Michelle For President: First Lady’s Speech Sparks Rumors Of Political Ambitions

Michelle For President: First Lady’s Speech Sparks Rumors Of Political Ambitions

The First Lady stole the spotlight in Philadelphia last night delivering a passionate speech that rebuked Donald Trump. Some of the delegates were moved to tears as Obama laid out a vision of American greatness. The success of her speech has encouraged speculation about FLOTUS’ own political ambitions.

Obama’s speech struck a blow for party unity on the first day of the Democratic National Convention. Speaker after speaker had been heckled by Bernie Sanders’ supporters, creating a divisive atmosphere in the convention hall. Michelle Obama succeeded where Bernie Sanders had failed and roused the audience with her support for Hillary Clinton.

Rumors about Michelle Obama’s future career plans were swirling as soon as her name appeared on the convention schedule. Obama has a track record of excellent speeches and has spearheaded several initiatives as First Lady. The Obamas will stay in Washington following the end of the president’s term but the former FLOTUS could easily run for the House or Senate in the next election cycle, as Hillary Clinton did once Bill Clinton left the White House.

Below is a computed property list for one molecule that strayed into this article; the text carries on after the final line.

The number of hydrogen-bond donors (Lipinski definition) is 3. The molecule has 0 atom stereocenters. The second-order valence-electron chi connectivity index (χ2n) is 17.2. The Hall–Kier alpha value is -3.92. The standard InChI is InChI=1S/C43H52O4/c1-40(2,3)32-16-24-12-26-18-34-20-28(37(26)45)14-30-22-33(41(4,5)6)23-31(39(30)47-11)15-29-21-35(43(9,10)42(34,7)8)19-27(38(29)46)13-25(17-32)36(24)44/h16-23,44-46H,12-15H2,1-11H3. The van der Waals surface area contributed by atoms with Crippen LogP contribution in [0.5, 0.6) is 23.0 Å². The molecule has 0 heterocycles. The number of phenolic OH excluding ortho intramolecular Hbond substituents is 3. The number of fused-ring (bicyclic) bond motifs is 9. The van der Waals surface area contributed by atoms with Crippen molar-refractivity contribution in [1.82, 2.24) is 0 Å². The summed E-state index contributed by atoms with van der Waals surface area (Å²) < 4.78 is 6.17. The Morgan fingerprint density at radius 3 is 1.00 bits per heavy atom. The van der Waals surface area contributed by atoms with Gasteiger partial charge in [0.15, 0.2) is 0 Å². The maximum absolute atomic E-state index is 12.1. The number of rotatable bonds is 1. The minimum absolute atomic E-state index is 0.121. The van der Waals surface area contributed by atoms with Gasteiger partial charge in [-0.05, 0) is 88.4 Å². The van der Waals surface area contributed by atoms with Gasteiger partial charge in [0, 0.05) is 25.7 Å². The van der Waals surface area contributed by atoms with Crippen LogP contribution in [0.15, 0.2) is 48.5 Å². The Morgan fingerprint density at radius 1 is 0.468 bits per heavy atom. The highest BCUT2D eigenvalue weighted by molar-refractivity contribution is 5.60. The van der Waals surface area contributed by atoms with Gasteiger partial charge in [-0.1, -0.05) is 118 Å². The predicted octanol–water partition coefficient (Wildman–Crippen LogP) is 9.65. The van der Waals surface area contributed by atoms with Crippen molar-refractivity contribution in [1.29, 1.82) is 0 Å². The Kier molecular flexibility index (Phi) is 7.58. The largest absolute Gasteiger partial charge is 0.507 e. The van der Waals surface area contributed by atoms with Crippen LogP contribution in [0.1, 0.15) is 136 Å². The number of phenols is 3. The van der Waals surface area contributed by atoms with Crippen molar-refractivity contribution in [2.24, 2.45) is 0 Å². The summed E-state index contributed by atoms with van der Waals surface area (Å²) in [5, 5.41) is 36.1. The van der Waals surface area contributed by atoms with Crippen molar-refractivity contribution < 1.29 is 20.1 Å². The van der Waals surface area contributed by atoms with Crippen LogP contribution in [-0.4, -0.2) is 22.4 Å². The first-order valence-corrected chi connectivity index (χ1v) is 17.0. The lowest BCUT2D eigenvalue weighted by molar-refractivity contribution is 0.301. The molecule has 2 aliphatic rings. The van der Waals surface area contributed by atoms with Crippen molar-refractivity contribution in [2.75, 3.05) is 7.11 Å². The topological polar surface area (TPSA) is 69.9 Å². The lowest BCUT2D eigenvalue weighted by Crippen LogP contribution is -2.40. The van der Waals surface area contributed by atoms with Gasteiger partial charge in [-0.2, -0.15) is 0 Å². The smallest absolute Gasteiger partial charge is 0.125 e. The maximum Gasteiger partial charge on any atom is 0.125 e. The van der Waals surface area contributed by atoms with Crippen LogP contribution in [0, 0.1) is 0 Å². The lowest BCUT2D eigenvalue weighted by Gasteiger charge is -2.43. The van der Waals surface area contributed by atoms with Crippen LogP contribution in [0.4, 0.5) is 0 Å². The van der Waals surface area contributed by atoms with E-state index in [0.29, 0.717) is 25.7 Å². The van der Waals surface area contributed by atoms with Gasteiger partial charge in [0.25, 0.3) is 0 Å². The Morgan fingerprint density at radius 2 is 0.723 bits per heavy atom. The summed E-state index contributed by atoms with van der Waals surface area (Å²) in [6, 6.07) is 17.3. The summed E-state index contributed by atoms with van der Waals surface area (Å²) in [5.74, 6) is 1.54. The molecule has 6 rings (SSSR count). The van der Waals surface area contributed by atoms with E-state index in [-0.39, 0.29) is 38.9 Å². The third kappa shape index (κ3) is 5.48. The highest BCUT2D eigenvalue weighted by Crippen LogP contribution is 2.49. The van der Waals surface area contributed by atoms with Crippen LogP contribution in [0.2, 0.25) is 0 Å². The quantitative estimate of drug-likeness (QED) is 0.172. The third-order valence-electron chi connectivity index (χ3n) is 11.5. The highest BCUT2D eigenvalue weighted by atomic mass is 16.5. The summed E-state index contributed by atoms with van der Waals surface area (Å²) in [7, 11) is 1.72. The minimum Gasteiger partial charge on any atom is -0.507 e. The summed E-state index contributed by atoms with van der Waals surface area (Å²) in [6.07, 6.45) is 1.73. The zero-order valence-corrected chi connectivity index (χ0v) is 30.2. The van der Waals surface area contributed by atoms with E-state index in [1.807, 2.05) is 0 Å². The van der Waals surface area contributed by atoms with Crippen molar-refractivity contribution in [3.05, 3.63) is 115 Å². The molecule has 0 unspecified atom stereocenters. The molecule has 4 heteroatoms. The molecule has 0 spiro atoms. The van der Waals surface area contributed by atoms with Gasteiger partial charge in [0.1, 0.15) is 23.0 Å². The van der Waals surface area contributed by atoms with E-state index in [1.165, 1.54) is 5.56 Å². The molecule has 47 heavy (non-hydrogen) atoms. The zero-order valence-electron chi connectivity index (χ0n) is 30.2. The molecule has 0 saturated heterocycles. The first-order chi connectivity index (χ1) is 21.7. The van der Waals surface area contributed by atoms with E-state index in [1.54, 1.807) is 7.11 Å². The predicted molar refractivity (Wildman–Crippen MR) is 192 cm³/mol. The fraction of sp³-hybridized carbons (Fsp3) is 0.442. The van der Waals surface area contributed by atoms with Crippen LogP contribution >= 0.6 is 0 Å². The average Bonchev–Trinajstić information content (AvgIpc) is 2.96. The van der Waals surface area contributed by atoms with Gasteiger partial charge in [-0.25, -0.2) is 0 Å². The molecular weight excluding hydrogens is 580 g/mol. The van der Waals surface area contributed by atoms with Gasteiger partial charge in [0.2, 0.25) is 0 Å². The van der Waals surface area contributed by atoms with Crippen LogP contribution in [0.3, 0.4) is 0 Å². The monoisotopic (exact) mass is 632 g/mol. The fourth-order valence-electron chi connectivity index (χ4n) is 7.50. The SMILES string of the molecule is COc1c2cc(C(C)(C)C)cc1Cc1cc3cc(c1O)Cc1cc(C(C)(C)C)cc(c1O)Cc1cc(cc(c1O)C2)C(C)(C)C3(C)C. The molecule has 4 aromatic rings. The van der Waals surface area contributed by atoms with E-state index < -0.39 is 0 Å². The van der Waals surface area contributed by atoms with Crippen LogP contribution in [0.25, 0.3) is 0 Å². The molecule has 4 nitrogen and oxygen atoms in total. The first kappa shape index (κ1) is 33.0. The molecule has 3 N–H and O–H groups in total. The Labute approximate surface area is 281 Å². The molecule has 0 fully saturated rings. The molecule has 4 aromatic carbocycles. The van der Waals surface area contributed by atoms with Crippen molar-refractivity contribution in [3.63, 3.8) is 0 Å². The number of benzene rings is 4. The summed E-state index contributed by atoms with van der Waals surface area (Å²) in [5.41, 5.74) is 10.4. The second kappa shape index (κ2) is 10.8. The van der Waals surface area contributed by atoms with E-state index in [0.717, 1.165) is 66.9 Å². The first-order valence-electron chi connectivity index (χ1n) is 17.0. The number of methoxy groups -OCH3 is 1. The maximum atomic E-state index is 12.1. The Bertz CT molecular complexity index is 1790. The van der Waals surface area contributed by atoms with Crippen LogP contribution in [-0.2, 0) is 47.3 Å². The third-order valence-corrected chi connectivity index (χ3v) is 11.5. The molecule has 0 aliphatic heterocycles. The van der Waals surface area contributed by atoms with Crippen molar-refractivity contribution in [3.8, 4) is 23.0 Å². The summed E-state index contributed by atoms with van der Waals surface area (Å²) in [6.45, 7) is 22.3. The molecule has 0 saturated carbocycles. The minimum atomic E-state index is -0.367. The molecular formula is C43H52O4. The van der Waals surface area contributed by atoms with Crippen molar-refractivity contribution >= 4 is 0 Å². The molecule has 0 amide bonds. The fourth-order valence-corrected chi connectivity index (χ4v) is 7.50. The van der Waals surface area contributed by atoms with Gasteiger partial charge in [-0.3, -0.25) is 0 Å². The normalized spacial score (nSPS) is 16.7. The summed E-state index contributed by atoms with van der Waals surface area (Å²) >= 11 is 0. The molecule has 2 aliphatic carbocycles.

The First Lady’s speech went much further than earlier speakers in laying out the case for Clinton. Obama described Clinton’s successes across her career and said Clinton was the president she wanted for her daughters. “Because of Hillary Clinton my daughters and all our sons and daughters now take for granted that a woman can be president of the United States,” she said in a tear jerking moment for many delegates.

Michelle Obama is one of the most popular public figures in the country and has been consistently popular since her 2008 convention speech. She has often been described as ‘Obama’s greatest asset’. Hillary Clinton has already tread the path from First Lady to presidential candidate, a path many hope Michelle Obama will take.

Obama also took aim at Republican candidate Donald Trump. Without mentioning him by name, as Senator Elizabeth Warren had in a measured speech earlier in the night, Obama argued that America was still the ‘greatest country on Earth’ and those who said it needed to be made great again were mistaken. Her references to slavery and civil rights may be a nod to Trump’s dog whistle racism.

Obama’s speech stood in stark contrast to Bernie Sanders’. Sanders spent several minutes trying to calm an angry crowd of his supporters. Though he delivered a sincere endorsement of Clinton, the Vermont senator seemed visibly tired and uncomfortable with the disruption his supporters were causing.


Darragh Roche

Darragh Roche is Senior Editor and Political News Writer.